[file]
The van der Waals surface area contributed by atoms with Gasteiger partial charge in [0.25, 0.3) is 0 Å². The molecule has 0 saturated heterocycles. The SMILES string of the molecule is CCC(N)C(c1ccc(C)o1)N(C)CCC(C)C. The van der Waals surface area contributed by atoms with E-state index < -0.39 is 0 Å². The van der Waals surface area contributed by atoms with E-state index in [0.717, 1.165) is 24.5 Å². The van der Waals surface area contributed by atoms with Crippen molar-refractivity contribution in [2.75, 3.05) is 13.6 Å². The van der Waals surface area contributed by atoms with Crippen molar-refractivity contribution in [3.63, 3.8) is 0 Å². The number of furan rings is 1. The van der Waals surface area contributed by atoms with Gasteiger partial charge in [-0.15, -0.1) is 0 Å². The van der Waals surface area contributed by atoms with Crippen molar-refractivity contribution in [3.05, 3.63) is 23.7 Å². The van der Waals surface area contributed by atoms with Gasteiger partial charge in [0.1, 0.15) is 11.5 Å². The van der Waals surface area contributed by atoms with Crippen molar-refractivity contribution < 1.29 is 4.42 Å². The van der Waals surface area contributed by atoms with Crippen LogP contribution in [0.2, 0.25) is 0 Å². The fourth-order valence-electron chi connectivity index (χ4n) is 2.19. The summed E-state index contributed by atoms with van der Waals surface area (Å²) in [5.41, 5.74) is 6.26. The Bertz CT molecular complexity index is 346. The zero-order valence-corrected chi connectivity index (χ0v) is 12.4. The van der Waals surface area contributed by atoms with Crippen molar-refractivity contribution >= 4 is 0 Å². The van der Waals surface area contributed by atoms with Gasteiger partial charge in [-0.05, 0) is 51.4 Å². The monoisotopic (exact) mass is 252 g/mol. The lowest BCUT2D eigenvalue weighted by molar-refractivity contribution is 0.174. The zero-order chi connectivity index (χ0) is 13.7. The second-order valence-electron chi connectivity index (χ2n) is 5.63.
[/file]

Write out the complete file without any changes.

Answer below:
The van der Waals surface area contributed by atoms with Gasteiger partial charge in [0.25, 0.3) is 0 Å². The molecule has 0 saturated heterocycles. The SMILES string of the molecule is CCC(N)C(c1ccc(C)o1)N(C)CCC(C)C. The van der Waals surface area contributed by atoms with E-state index < -0.39 is 0 Å². The van der Waals surface area contributed by atoms with E-state index in [0.717, 1.165) is 24.5 Å². The van der Waals surface area contributed by atoms with Crippen molar-refractivity contribution in [2.75, 3.05) is 13.6 Å². The van der Waals surface area contributed by atoms with Crippen molar-refractivity contribution in [3.63, 3.8) is 0 Å². The number of furan rings is 1. The van der Waals surface area contributed by atoms with Gasteiger partial charge in [-0.15, -0.1) is 0 Å². The van der Waals surface area contributed by atoms with Crippen molar-refractivity contribution in [3.05, 3.63) is 23.7 Å². The van der Waals surface area contributed by atoms with Gasteiger partial charge in [0.1, 0.15) is 11.5 Å². The van der Waals surface area contributed by atoms with Crippen molar-refractivity contribution < 1.29 is 4.42 Å². The van der Waals surface area contributed by atoms with Crippen LogP contribution in [0.2, 0.25) is 0 Å². The fourth-order valence-electron chi connectivity index (χ4n) is 2.19. The summed E-state index contributed by atoms with van der Waals surface area (Å²) in [5.41, 5.74) is 6.26. The Bertz CT molecular complexity index is 346. The zero-order valence-corrected chi connectivity index (χ0v) is 12.4. The van der Waals surface area contributed by atoms with Crippen molar-refractivity contribution >= 4 is 0 Å². The van der Waals surface area contributed by atoms with Gasteiger partial charge in [-0.05, 0) is 51.4 Å². The monoisotopic (exact) mass is 252 g/mol. The lowest BCUT2D eigenvalue weighted by molar-refractivity contribution is 0.174. The zero-order chi connectivity index (χ0) is 13.7. The second-order valence-electron chi connectivity index (χ2n) is 5.63.